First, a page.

Image: Turmeric is nutritional “gold” for your brain

(Natural News) The Indian spice turmeric has been getting a lot of attention lately for its health benefits, and many people now take turmeric supplements regularly for their anti-inflammatory effects. However, did you know that curcumin, the main bioactive component in turmeric, has outstanding benefits for the brain? It boasts several brain-friendly properties that are earning it the nickname of nutritional “gold” for your brain.

There are a lot of ways that curcumin enhances brain health. Because it boosts the flow of blood to your brain, it can improve your concentration and memory. In fact, one study found that a single dose of curcumin led to significant improvements in healthy senior citizens’ working memory and attention in the space of just an hour. Another study concluded that curcumin supplements can improve blood flow just as well as physical exercise.

This antioxidant can cross the blood-brain barrier to protect the cells in your brain from suffering free radical damage and other effects of aging. It also raises the level of a protein known as brain-derived neurotrophic factor, or BDNF, which spurs the creation of new brain cells.

Fighting Alzheimer’s

Studies have also shown that curcumin could prove valuable in the fight against Alzheimer’s disease. Curcumin can break up the plaques that are found in Alzheimer’s patients’ brains, and it also reduces other factors that play a role in the illness, such as oxidative stress, metal toxicity, and inflammation. It’s also worth noting that populations where turmeric is consumed regularly, such as India, have lower rates of Alzheimer’s.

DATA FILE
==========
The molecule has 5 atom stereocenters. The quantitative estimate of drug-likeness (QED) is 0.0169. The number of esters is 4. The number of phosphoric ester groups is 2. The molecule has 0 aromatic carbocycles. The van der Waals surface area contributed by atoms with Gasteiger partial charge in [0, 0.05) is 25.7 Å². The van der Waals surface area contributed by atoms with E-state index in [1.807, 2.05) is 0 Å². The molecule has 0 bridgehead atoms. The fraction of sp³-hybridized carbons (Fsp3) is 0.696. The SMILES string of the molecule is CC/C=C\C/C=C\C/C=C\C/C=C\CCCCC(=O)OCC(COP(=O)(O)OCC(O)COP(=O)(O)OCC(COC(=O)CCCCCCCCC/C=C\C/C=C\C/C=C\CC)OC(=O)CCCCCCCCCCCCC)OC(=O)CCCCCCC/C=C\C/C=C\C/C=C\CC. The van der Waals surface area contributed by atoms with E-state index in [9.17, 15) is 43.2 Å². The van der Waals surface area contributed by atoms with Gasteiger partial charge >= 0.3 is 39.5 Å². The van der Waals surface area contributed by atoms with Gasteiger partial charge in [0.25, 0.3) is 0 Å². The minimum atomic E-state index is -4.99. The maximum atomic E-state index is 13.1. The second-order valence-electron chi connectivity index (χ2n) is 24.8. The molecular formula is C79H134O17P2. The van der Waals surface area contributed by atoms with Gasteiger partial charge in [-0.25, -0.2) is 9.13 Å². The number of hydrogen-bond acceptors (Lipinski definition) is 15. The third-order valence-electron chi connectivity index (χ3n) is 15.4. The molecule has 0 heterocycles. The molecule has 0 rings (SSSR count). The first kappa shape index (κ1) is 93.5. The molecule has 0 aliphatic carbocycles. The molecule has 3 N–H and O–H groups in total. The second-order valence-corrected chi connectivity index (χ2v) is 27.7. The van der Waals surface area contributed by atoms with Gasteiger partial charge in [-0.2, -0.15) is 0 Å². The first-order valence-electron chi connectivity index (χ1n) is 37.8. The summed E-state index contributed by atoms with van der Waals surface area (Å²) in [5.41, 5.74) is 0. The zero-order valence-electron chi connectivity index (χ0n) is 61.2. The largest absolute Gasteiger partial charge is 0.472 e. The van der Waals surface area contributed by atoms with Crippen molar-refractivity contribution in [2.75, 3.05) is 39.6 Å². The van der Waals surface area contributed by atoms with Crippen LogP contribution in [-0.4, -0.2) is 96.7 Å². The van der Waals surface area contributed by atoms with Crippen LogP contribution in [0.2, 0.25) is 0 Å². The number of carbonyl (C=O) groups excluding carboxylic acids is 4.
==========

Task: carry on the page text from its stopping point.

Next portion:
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Mental health benefits

Curcumin can also serve as a natural antidepressant thanks to its ability to increase dopamine and serotonin, two neurotransmitters that are linked to depression. One study that saw three groups of patients with depression being given either Prozac, curcumin, or both found the curcumin supplements to be just as effective as Prozac in treating depression. Those who took both Prozac and curcumin reported the most depression relief.

Moreover, some research has pointed to chronic inflammation being a cause of depression; curcumin’s ability to fight inflammation could be another reason it’s so effective at addressing depression. Best of all, it is far safer than the antidepressants that are typically prescribed by doctors.

Curcumin is also believed to help relieve anxiety and stress. Although this is an area that hasn’t been widely studied, one study has shown that curcumin can minimize depression and anxiety in those with major depressive disorder. It has also been found to alleviate premenstrual syndrome-related anxiety in women as well as other emotional and physical symptoms of PMS.

Another study, this one published in the Journal of Affective Disorders, found that taking curcumin in conjunction with fenugreek can reduce anxiety, fatigue, and stress among those who are dealing with extreme occupational stress. Meanwhile, a study published in the North American Journal of Medical Sciences found that curcumin supplementation can even bring about notable improvements in compulsiveness and memory loss among those suffering from obsessive-compulsive disorder.

As you can see, there are lots of great reasons you may want to increase your intake of turmeric, and it’s easy to consume in a wide variety of foods. It’s just as welcome in a soup or smoothie as it is in traditional curries. When it’s consumed in food, turmeric is considered extremely safe. However, turmeric supplements should be avoided by those who take blood thinners or are scheduled for surgery because they raise the risk of bleeding. You should also keep in mind that turmeric should be consumed with black pepper; the compound known as piperine, found in pepper, increases its absorption 20-fold.

Sources for this article include:

BeBrainFit.com

NCBI.NLM.NIH.gov

JAD-Journal.com

NCBI.NLM.NIH.gov

NCBI.NLM.NIH.gov


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